Thursday, September 21, 2006

a response to my organic farmer blog

Noah said...

All your points are silly. Let's take them one by one.

1. How is it better to support your local economy then the poor Chilean farmer? Is an American better somehow? Is someone who lives close to you better?

2. If the product is being made in Chile there is even less harm to the local watershed then if it is grown by a local organic farmer.

3. The vegetable is probably fresher, but that doesn't necessarily mean it is any more nutritious.

4. You will only save a small amount of petrolium products for your vegetable. Large ships use a lot of oil, but they also carry huge ammounts of produce.

5. Your local farmer care no more about you than the large corporation. They're both in it for the money. But the local organic farmer asks for more of your money.

Also, you say that food co-ops were started to help poor people. If that was the case, it is no longer. They are the gathering places of snobs.

Give me a big Safeway or Albertsons any day.

4:33 PM

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Cosmic Monkey said...

Noah, why do you prefer a Safeway or Albertson's to a small co-op or grocery store? Is it because you like being the anonymous shopper, you like the giant buildings pulsing with wasted energy, the glib and unresponsive staff...You need to reevaluate why you prefer a giant box store before I can really debate you about local organic agriculture. You want to pay 5 cents for an apple from mexico? Go ahead and suck down those pesticides and herbicides, go ahead and feel happy about subjecting those farmers to these chemicals. Your points are not thought out:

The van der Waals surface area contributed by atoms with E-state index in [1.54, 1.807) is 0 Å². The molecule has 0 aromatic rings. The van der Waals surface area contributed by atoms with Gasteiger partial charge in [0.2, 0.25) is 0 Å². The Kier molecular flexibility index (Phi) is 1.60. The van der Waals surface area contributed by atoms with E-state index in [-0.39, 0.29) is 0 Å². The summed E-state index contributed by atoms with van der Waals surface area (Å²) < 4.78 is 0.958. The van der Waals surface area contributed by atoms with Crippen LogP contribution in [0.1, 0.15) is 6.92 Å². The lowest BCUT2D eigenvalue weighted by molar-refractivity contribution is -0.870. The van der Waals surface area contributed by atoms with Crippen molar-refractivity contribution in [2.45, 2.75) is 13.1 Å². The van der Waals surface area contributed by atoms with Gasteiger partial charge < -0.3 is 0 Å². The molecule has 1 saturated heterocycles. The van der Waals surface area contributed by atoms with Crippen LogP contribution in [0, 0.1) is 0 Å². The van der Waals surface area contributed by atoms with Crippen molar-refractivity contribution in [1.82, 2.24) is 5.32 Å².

1. It is better to support your local economy because that is where you live. Don't you want to support your neighbor, build a relationship with the farmer, recirculate your "hard-earned" cash in your town? this has nothing to do with being "better".

2. There is no harm to the local watershed when a product is farmed organically. None.

3. Fresher vegetables are better for you. There are more enzymes and vitamins. This is a scientific fact.

4. You don't honestly believe this? The farther away a vegetable comes from the more fuel is used in getting it to your plate.

5. The small local organic farm cares about the community and the earth. There is no other reason to get into organic farming. There is not alot of money in it. The farmer might as well work at UPS and get health insurance and a decent wage, rather then work their ass off every day for no money and no insurance.

I said in my blog that the co-ops were started to help the poor get bulk commodities, and now they have turned into rich peoples dietary centers. But I think it's important to support them anyway, the same reason I think it's important to support your community even if you think it's full of assholes. Only you can be the change.

1:05 PM

1 comment:

Krista said...

Right on, Andrew! Don't let the naysayers have the last poo-poo word. Let facts & necessity speak for itself.

Shipping anything thousands of miles using a fuel that will soon run out is inherently unsustainable. Local self-reliance will someday be the only answer so why not start now? Besides, I actually ENJOY supporting people I know. I do not enjoy supporting faceless corporations.

I think this last is a point lost on most Americans - the value of feeling joy from cooperating. Frances Moore Lappe has been talking & writing about this the last several years. And since we happen to be referring to things Chilean, let me also recommend Chilean economist Manfred Max-Neef's work on basic human needs of which he says there are nine that are the same independent of time & culture.

Max-Neef's Basic Human Needs:
* permanence/subsistence
* protection
* affection
* understanding
* participation
* leisure
* creation
* identity
* freedom

I can see several in this list that are at least partially fulfilled by participating in a robust local economy.

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